When you get a good employee, no matter what job they do, take care of them. Take steps to make sure they'll stay with you. Provide them with the benefits they need, because these types of people are few and far between. One way to take care of someone is via money. However, there are other ways, including benefits. If you can afford to pay any portion of benefits, then pay the portion your company can afford to cover. It will be appreciated.

You should look at what the health benefit options are, for example, different deductible levels. You might be able to offer a larger % of the cost when you have a higher deductible plan. As one contractor pointed out, when a wife knows they have health insurance because of the husband's work in your company, she's going to do what it takes to get him out of bed and to work on time every day.

Do some research to see what you can do in the area of 401k plans. Offer them even if you can't afford to match them. Sometimes, employees don't feel comfortable contributing to a 401k just because they're afraid they won't get their money back. Be sure to educate them about how these plans work. The more you can do to lock the employee in to your organization, the more likely he will stay with you.

Look for ways to find people doing things right and tell them what a great job they did, preferably in front of other employees. It's so easy to find reasons to criticize, but what really makes an impact is when you can find reasons to compliment and build up an employee who's doing things right.

Develop a bonus system. Recommendation was to make it a performance bonus available only for good performance. That allows it to be taken away. C & J Sweeping, for example, gives a bonus on a weekly basis to everyone who drives a sweeper for them. They start it at $.50/hour, and for most drivers it's raised before long to $1/hour. The bonus is given as long as there were no complaints on someone's work during the week. Get complaints about your work; lose your bonus.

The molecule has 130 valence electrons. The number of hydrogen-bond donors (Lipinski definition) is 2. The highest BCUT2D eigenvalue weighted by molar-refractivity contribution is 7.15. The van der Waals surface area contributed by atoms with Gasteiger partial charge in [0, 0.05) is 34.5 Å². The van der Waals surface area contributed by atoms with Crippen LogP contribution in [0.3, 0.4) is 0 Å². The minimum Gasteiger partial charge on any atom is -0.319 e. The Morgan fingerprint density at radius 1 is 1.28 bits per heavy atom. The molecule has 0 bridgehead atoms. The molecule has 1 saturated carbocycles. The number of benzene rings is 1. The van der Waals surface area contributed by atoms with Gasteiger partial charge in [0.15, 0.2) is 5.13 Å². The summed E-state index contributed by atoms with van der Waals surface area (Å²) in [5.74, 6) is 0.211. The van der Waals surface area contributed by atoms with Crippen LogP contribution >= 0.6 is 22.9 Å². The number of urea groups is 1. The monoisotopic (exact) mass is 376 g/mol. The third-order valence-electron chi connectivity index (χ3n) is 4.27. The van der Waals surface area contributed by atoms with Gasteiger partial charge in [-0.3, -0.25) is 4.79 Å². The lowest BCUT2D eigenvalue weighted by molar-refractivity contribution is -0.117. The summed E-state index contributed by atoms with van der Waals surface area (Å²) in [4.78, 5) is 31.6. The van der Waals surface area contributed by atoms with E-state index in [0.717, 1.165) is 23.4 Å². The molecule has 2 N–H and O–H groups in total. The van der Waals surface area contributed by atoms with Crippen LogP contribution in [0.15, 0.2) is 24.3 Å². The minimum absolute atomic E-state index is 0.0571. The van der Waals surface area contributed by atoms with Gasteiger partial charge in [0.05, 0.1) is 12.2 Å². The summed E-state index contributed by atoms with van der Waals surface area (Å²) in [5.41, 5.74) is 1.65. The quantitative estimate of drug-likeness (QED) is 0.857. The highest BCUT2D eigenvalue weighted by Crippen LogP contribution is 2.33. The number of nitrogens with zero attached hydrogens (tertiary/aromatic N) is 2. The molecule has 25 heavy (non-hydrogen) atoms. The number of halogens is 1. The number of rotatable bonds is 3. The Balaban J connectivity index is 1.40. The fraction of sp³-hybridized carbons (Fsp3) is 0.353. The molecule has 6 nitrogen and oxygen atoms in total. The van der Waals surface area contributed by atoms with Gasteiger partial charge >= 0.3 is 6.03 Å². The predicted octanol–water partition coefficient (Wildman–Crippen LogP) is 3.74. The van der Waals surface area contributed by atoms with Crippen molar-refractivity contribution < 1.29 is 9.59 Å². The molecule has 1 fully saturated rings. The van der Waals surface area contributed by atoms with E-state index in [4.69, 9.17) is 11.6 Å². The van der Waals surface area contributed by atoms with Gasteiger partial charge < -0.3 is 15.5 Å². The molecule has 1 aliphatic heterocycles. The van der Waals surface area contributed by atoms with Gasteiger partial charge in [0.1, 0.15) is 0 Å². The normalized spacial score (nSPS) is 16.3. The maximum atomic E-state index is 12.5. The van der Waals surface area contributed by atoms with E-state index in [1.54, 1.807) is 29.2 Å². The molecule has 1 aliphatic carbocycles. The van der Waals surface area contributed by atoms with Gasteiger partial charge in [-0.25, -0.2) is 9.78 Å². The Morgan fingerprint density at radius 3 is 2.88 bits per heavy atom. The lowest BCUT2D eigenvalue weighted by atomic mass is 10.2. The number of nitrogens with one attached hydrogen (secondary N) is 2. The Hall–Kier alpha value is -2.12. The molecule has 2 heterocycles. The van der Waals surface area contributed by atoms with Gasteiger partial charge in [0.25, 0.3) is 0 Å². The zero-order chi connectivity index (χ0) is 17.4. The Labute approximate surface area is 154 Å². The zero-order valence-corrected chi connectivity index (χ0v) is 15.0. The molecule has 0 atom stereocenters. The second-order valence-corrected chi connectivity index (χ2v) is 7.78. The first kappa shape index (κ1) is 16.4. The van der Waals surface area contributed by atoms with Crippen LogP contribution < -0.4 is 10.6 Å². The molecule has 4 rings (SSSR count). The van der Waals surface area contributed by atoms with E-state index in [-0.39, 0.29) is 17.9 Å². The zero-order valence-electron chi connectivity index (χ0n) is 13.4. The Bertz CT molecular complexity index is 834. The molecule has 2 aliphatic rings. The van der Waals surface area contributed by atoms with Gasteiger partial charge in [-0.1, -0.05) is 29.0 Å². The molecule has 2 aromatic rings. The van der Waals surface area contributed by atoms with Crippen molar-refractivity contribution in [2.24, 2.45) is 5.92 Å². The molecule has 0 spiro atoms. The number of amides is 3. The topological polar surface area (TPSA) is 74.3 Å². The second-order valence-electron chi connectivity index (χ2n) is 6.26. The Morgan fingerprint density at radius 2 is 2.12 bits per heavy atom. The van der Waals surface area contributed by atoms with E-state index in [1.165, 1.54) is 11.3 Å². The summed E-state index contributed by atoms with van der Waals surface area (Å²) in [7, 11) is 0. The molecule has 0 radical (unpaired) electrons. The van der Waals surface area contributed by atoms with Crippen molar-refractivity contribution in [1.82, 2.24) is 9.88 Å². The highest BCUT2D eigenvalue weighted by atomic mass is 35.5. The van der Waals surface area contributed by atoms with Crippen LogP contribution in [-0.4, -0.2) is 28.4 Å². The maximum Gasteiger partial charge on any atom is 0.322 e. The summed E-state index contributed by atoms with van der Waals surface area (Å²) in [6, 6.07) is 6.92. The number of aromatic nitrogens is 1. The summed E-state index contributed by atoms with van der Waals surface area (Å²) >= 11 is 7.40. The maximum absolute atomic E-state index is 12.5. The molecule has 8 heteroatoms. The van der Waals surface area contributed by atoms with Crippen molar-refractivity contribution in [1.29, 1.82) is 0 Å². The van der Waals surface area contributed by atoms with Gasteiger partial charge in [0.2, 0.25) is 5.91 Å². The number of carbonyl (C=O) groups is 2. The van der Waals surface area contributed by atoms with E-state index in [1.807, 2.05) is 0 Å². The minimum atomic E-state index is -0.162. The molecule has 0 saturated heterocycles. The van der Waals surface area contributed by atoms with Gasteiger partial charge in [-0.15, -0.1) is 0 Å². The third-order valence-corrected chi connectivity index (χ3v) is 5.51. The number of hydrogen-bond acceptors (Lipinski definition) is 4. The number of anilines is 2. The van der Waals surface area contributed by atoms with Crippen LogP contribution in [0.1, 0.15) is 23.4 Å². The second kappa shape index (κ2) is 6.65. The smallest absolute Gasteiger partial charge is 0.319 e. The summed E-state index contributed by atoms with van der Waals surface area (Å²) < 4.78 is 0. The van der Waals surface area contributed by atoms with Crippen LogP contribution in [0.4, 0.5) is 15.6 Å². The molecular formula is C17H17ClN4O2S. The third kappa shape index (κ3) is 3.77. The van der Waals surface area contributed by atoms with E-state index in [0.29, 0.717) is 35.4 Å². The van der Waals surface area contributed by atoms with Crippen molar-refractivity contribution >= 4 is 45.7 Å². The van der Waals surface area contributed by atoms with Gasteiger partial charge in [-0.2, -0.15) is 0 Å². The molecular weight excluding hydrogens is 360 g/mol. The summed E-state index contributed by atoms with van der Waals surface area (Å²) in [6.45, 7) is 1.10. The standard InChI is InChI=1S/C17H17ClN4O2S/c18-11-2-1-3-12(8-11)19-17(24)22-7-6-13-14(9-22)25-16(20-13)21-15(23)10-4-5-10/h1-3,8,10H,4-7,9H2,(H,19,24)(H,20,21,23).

Likewise, the performance bonus is also gone if a worker shows up for work even one minute late. Company policy, hard and fast. What this has done is to make the employees accountable. It makes a difference in many other areas of their actions, as well. And, employees understand that we administer the performance bonus fairly. Plus, keep in mind that this is a bonus, above and beyond their regular pay amount.

Get the workers' families involved with your company. For example, we keep track of the wives' birthdays. At several of the restaurants we sweep, we trade out for gift certificates that we receive once a month. These are used as gifts to employees and their families. When the family members are involved with the company in this way, the experience is that the worker will do a better job and have fewer missed work days.

Attendee Comment: One contractor said they'd been told that when they terminated an employee in their state they should not put the cause on the termination slip. The reason was so if the employee went to an agency to complain, the agency would have to call them for the reason. That way, they'd have an opportunity to explain what had happened that was cause for termination.

If you'd like to take a look, there is an overview of the ideas discussed above available as a pdf form in our 'Forms' section.

If you have any questions about any of the above ideas, feel free to contact the Team for a further explanation.